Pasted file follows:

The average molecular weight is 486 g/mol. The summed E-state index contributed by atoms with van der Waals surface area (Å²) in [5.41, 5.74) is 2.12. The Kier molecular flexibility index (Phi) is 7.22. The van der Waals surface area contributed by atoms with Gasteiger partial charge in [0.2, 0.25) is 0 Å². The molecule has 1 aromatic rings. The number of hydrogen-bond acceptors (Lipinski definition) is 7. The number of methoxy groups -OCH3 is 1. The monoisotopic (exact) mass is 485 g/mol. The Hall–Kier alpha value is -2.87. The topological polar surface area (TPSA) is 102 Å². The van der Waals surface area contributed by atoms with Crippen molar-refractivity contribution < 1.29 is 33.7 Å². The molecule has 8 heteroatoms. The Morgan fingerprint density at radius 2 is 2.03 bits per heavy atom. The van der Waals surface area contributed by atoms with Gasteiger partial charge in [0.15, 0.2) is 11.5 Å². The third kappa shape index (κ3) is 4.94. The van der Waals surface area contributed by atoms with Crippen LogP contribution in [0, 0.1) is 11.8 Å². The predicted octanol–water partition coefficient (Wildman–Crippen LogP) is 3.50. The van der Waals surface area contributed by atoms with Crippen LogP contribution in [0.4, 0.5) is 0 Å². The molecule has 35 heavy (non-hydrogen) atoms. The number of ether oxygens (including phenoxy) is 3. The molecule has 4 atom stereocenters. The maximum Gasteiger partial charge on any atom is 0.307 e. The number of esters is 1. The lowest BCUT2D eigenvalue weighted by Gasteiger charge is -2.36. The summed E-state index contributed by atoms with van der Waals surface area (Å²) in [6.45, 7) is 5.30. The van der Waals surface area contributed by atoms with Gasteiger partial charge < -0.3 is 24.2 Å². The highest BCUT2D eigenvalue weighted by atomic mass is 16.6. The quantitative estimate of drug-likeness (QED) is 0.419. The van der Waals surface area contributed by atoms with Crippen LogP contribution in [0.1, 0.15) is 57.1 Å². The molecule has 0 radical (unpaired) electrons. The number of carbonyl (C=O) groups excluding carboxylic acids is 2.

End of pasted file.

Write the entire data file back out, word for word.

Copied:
The average molecular weight is 486 g/mol. The summed E-state index contributed by atoms with van der Waals surface area (Å²) in [5.41, 5.74) is 2.12. The Kier molecular flexibility index (Phi) is 7.22. The van der Waals surface area contributed by atoms with Gasteiger partial charge in [0.2, 0.25) is 0 Å². The molecule has 1 aromatic rings. The number of hydrogen-bond acceptors (Lipinski definition) is 7. The number of methoxy groups -OCH3 is 1. The monoisotopic (exact) mass is 485 g/mol. The Hall–Kier alpha value is -2.87. The topological polar surface area (TPSA) is 102 Å². The van der Waals surface area contributed by atoms with Crippen molar-refractivity contribution < 1.29 is 33.7 Å². The molecule has 8 heteroatoms. The Morgan fingerprint density at radius 2 is 2.03 bits per heavy atom. The van der Waals surface area contributed by atoms with Gasteiger partial charge in [0.15, 0.2) is 11.5 Å². The third kappa shape index (κ3) is 4.94. The van der Waals surface area contributed by atoms with Crippen LogP contribution in [0, 0.1) is 11.8 Å². The predicted octanol–water partition coefficient (Wildman–Crippen LogP) is 3.50. The van der Waals surface area contributed by atoms with Crippen LogP contribution in [0.4, 0.5) is 0 Å². The molecule has 35 heavy (non-hydrogen) atoms. The number of ether oxygens (including phenoxy) is 3. The molecule has 4 atom stereocenters. The maximum Gasteiger partial charge on any atom is 0.307 e. The number of esters is 1. The lowest BCUT2D eigenvalue weighted by Gasteiger charge is -2.36. The summed E-state index contributed by atoms with van der Waals surface area (Å²) in [6.45, 7) is 5.30. The van der Waals surface area contributed by atoms with Gasteiger partial charge < -0.3 is 24.2 Å². The highest BCUT2D eigenvalue weighted by atomic mass is 16.6. The quantitative estimate of drug-likeness (QED) is 0.419. The van der Waals surface area contributed by atoms with Crippen LogP contribution in [0.1, 0.15) is 57.1 Å². The molecule has 0 radical (unpaired) electrons. The number of carbonyl (C=O) groups excluding carboxylic acids is 2.